Protesting Ryanair cabin crew at Malaga Airport. / MIGUE FERNÁNDEZ

Costa del Sol tourism sector dismayed at UK's Foreign Office travel advice

The British government has warned of problems in Spain due to the Ryanair and easyJet cabin crew strikes, but businesses are concerned that it may cause people to rethink their holidays

Pilar Martínez
PILAR MARTÍNEZ Malaga

The British government has been criticised for warning travellers to Spain of problems due to cabin crew strikes at the Spanish bases of Ryanair and easyJet.

An alert on the Foreign Office website states: “Planned strike action in July may cause some disruption to easyJet and Ryanair flights to and from Spain”. The Foreign Office advice urges travellers to contact the relevant airline if they think they may be affected.

The tourism sector on the Costa considers that this type of warning is not common "when it comes to labour disputes that lead to protests". And it is concerned that, while the British authorities do not advise against travelling to Spain, the alert may cause people to rethink their holidays.

The warning comes as striking Ryanair cabin crew staff led to the cancellation of a flight from Malaga to Milan on Wednesday and delays on thirty flights at Malaga Airport. At a national level, eleven fligths were cancelled, most of them in Barcelona, and more than 200 flights were delayed, according to data from USO, the union calling the strike. The Irish low-cost airline company claimed that only 1 per cent of scheduled operations in the Spanish airport network were affected by strike action on Tuesday.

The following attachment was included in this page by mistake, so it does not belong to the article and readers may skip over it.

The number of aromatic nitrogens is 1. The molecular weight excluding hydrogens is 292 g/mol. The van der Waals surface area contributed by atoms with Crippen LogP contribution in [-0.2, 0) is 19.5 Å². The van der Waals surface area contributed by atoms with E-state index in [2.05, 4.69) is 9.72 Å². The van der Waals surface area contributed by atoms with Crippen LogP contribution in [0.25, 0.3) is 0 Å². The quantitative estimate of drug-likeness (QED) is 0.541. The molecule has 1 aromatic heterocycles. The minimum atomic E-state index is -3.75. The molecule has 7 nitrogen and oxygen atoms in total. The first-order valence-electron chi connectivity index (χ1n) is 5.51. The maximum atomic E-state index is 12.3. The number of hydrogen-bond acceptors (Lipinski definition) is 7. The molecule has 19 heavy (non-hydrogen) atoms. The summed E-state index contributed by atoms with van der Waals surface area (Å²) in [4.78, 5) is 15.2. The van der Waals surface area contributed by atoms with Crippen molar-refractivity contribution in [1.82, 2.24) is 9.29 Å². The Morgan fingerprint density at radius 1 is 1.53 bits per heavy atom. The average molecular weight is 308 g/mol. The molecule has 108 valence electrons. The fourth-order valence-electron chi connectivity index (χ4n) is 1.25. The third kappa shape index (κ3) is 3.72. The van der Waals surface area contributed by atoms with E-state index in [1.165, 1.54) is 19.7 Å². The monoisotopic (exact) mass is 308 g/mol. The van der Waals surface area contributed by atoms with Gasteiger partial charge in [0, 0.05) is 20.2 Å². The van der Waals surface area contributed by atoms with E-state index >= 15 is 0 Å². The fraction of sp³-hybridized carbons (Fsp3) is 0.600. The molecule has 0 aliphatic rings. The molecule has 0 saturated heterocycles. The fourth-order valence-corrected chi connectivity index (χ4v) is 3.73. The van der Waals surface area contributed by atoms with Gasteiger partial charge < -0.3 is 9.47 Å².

Ryanair said “the vast majority of Ryanair crews are working as normal” and that the airline expected “minimal disruption to its flights” this month.

Cabin crew from the Irish airline will strike again tomorrow (Friday), when they will be also be joined by cabin crew from the British airline easyJet. Further strike action is planned from 18 to 21 July and from 25 to 28 July at the ten Spanish airports where Ryanair operates.

Ernesto Iglesias, USO´s flight sector coordinator, said that Ryanair “is not complying with the minimum services and that is why the union is maintaining operations".

Iglesias claimed that the company “continues to use professionals from other bases outside Spain to reduce the impact of the strike”.

Ryanair, in a statement, said that “under Article 10 of Royal Decree 17/1977, Ryanair is obliged to operate minimum service flights, in accordance with Spanish law. The crew is obliged to operate the minimum service flights that the Spanish Government has deemed essential to protect passengers´ travel plans. All minimum service flights are clearly communicated to the crew, as strike action is not permitted on protected flights”.